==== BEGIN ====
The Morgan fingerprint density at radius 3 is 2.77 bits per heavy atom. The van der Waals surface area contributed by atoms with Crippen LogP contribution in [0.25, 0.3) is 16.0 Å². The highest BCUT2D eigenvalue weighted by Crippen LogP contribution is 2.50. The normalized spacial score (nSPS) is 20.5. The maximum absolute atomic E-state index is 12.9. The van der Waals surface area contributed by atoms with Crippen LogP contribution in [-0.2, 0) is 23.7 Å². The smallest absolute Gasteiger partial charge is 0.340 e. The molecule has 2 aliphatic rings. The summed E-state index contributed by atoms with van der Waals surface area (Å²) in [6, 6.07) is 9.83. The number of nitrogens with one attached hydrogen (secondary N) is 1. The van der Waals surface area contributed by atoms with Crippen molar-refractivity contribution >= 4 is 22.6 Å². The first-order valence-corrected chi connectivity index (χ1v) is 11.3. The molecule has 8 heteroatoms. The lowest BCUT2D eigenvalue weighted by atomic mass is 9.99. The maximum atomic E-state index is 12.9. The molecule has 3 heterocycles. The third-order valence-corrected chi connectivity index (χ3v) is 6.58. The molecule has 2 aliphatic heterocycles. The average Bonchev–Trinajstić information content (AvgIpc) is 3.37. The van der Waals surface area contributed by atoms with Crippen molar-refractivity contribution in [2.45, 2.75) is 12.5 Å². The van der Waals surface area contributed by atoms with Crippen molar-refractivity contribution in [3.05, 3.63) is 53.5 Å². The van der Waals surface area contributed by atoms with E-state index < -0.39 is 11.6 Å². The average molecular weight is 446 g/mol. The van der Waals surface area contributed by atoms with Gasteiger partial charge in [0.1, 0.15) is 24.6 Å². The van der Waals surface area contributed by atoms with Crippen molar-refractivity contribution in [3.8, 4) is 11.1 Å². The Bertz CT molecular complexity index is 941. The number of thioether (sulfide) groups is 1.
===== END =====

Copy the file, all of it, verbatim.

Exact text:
The Morgan fingerprint density at radius 3 is 2.77 bits per heavy atom. The van der Waals surface area contributed by atoms with Crippen LogP contribution in [0.25, 0.3) is 16.0 Å². The highest BCUT2D eigenvalue weighted by Crippen LogP contribution is 2.50. The normalized spacial score (nSPS) is 20.5. The maximum absolute atomic E-state index is 12.9. The van der Waals surface area contributed by atoms with Crippen LogP contribution in [-0.2, 0) is 23.7 Å². The smallest absolute Gasteiger partial charge is 0.340 e. The molecule has 2 aliphatic rings. The summed E-state index contributed by atoms with van der Waals surface area (Å²) in [6, 6.07) is 9.83. The number of nitrogens with one attached hydrogen (secondary N) is 1. The van der Waals surface area contributed by atoms with Crippen molar-refractivity contribution >= 4 is 22.6 Å². The first-order valence-corrected chi connectivity index (χ1v) is 11.3. The molecule has 8 heteroatoms. The lowest BCUT2D eigenvalue weighted by atomic mass is 9.99. The maximum atomic E-state index is 12.9. The molecule has 3 heterocycles. The third-order valence-corrected chi connectivity index (χ3v) is 6.58. The molecule has 2 aliphatic heterocycles. The average Bonchev–Trinajstić information content (AvgIpc) is 3.37. The van der Waals surface area contributed by atoms with Crippen molar-refractivity contribution in [2.45, 2.75) is 12.5 Å². The van der Waals surface area contributed by atoms with Crippen molar-refractivity contribution in [3.05, 3.63) is 53.5 Å². The van der Waals surface area contributed by atoms with E-state index < -0.39 is 11.6 Å². The average molecular weight is 446 g/mol. The van der Waals surface area contributed by atoms with Gasteiger partial charge in [0.1, 0.15) is 24.6 Å². The van der Waals surface area contributed by atoms with Crippen molar-refractivity contribution in [3.8, 4) is 11.1 Å². The Bertz CT molecular complexity index is 941. The number of thioether (sulfide) groups is 1.